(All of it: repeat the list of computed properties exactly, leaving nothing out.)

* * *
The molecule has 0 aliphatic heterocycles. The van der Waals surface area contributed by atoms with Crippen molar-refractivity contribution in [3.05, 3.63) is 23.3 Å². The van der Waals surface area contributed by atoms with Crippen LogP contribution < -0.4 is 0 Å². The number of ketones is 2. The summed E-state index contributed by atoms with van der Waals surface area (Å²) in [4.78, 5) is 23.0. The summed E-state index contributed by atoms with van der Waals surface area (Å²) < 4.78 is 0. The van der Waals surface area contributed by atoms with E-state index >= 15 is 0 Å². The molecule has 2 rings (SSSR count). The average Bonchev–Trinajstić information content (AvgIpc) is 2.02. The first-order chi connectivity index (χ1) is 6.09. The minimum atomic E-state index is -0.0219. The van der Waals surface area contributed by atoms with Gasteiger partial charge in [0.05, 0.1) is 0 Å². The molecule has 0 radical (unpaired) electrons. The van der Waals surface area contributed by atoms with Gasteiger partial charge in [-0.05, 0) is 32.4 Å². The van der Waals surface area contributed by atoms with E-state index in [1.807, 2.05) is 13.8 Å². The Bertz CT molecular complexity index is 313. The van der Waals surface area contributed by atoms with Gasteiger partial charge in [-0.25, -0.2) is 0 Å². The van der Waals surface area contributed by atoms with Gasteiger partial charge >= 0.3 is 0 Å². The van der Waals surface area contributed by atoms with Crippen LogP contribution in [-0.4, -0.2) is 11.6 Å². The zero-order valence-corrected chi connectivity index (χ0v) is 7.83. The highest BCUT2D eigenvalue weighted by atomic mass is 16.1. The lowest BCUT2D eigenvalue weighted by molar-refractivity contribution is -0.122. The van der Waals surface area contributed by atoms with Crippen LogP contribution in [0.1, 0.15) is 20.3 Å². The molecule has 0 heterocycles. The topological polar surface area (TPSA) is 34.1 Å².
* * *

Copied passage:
The molecule has 0 aliphatic heterocycles. The van der Waals surface area contributed by atoms with Crippen molar-refractivity contribution in [3.05, 3.63) is 23.3 Å². The van der Waals surface area contributed by atoms with Crippen LogP contribution < -0.4 is 0 Å². The number of ketones is 2. The summed E-state index contributed by atoms with van der Waals surface area (Å²) in [4.78, 5) is 23.0. The summed E-state index contributed by atoms with van der Waals surface area (Å²) < 4.78 is 0. The van der Waals surface area contributed by atoms with E-state index >= 15 is 0 Å². The molecule has 2 rings (SSSR count). The average Bonchev–Trinajstić information content (AvgIpc) is 2.02. The first-order chi connectivity index (χ1) is 6.09. The minimum atomic E-state index is -0.0219. The van der Waals surface area contributed by atoms with Gasteiger partial charge in [0.05, 0.1) is 0 Å². The molecule has 0 radical (unpaired) electrons. The van der Waals surface area contributed by atoms with Gasteiger partial charge in [-0.05, 0) is 32.4 Å². The van der Waals surface area contributed by atoms with E-state index in [1.807, 2.05) is 13.8 Å². The Bertz CT molecular complexity index is 313. The van der Waals surface area contributed by atoms with Gasteiger partial charge in [-0.25, -0.2) is 0 Å². The van der Waals surface area contributed by atoms with Gasteiger partial charge >= 0.3 is 0 Å². The van der Waals surface area contributed by atoms with Crippen LogP contribution in [-0.4, -0.2) is 11.6 Å². The zero-order valence-corrected chi connectivity index (χ0v) is 7.83. The highest BCUT2D eigenvalue weighted by atomic mass is 16.1. The lowest BCUT2D eigenvalue weighted by molar-refractivity contribution is -0.122. The van der Waals surface area contributed by atoms with Crippen LogP contribution in [0.1, 0.15) is 20.3 Å². The molecule has 0 heterocycles. The topological polar surface area (TPSA) is 34.1 Å².